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The fuel usage is sounds normal for the speeds you are driving. The EcoBoost V-6 will use fuel like a V-8 when you are working it like a V-8. The simple solution is to slow down to a reasonable speed. Rv stands for Recreational Vehicle, not Race Vehicle.

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Old 10-12-2021, 10:45 AM   #9
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He is driving the speed limit.
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Old 10-12-2021, 11:10 AM   #10
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Quote:
Originally Posted by mistercee View Post
During my brief stint towing our 8300 lb. loaded TT with a '19 3.5 Ecoboost I averaged about 10 mpg...and that was primarily towing in Arizona. As others have said, the mph will make a difference. I stuck with 60-65 mph with that setup.

You mention some hilly terrain and using cruise....depending on the grade, I'm not a fan of using cruise as the tranny will downshift more to try and maintain the set speed, which will cost you some as well.

Finally curious about your tires being over inflated, are you saying that you are inflating them over max PSI? Why?
Pretty much my experience towing our 5800lb 25' TT w/ our 2016 3.5 Ecoboost. Seems to average 9-12mpg towing but have seen as low as 8-9 towing into the wind. I just second and third the opinion to slow down. I tow at 60-65mph as my TT tires are only rated for 65.

Rarely use cruise, unless flat and calm. Love the way my truck tows our trailer, don't really care what the mileage is when it works this well. People tend to obsess about mileage, WHY? You're either dragging your house behind you, or sitting inside it in your class A and pretty much everyone gets the same mileage. 7-12mpg whether you're towing with your gas truck, driving your class A gasser or 40' diesel pusher.

If it tows well, just enjoy the trip,

PS Love my 136l (36 gal) fuel tank.
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Old 10-12-2021, 11:22 AM   #11
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Quote:
Originally Posted by BC Nomad View Post
I am towing a 6,000 lb double axle Jayco travel trailer with a 2017 Ford F-150 Supercrew, equipped with a tow pkg (up to 10,700 lbs), and a 3.5L V-6 turbo. The tires on the travel trailer were recently replaced, and slightly over-inflated, and my truck tires are slightly over-inflated. I have a weight-distribution hitch and the trailer tows well. The load in the truck bed was minimal. While the terrain/highways in WI aren't flat, I wouldn't consider them all that hilly compared to what you might see out West. i (mostly) use cruise control on the freeway set at 70, and with the transmission set in Tow/Haul mode. Doing so, I am getting about 7.2 miles per gallon over a 240 mile trip. While I expected a significant drop-off from the 22 hwy mpg I get when not towing, I figured I would get somewhere north of 10 mpg, but not so. Am I doing something wrong, or is this about what I should expect? If I get a lighter trailer, say around 5,000 lbs., is that likely to help much, or only inconsequentially? Would an F-150 with a V-8 show less of a mileage drop-off based on what I'm towing?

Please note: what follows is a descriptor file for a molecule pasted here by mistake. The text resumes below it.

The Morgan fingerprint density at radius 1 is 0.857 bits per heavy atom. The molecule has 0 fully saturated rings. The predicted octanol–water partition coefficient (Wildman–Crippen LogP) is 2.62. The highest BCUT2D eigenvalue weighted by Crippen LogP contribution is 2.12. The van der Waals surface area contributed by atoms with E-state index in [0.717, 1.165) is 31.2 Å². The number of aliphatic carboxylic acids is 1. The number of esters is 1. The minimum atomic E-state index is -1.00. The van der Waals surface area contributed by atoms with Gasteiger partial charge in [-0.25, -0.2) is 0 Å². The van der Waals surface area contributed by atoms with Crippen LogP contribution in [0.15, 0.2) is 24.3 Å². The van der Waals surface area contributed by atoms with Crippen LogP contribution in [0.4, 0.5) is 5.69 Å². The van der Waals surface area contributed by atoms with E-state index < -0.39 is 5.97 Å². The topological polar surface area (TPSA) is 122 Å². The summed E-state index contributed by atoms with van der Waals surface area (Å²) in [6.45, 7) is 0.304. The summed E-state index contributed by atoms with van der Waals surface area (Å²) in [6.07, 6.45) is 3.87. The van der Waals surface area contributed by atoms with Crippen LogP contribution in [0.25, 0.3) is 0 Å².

Thanks in advance for the feedback.
It's not the weight of the trailer that is killing your fuel mileage. Pulling a billboard behind you at highway speeds is the culprit. Try slowing down or better yet, get off the interstate and hit the less traveled back roads. My RV experience became way better once I learned to slow down and enjoy the actual trip.
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Old 10-12-2021, 11:24 AM   #12
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Does this seem reasonable?

I do believe V8s will get better mpgs while towing. I have no issues with the TT V6, but when it comes to towing I want the heavy larger displacement V8 up front. IMO it makes for a more grounded, and stable feel going down the road, especially in higher windy conditions.

We are also towing just under 6k lbs, and we are always between 10.2 and 11.5 mpgs on calm days. This is in the NW where we can hit several major steep grades in one day. We also travel around 70 to 72 mph. This is the speed large trucks are also running. So I feel its safer than running at lower speeds, and having them passing you constantly.

The truck is a 1/2 ton Ram with the 5.7 V8, and at 70 mph it runs in 7th gear at 2,250 rpms. Actually, Ive gotten worse mileage at slower speeds in a lower gear. The truck just feels like it wants to run at 70.

With a 15 to 20 mph head winds the mpgs greatly suffer around 7 to 8.

Edit: The trailer also plays a huge part. You didnt mention the overall length, and height. In comparison ours is only 23, and is considered somewhat lower profile, with a front curved wall.
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Old 10-12-2021, 11:40 AM   #13
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3.5 Ecoboost will run 16-16 PSI of boost. Another atmosphere is 14.7 pounds. At full boost your engine is pulling fuel and air as though it was 7 liters. It isn't as simple as this, but you get the idea.
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Old 10-12-2021, 12:20 PM   #14
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You could take back roads at travel 45 mph. Plus you will get to see all the little towns alone the way.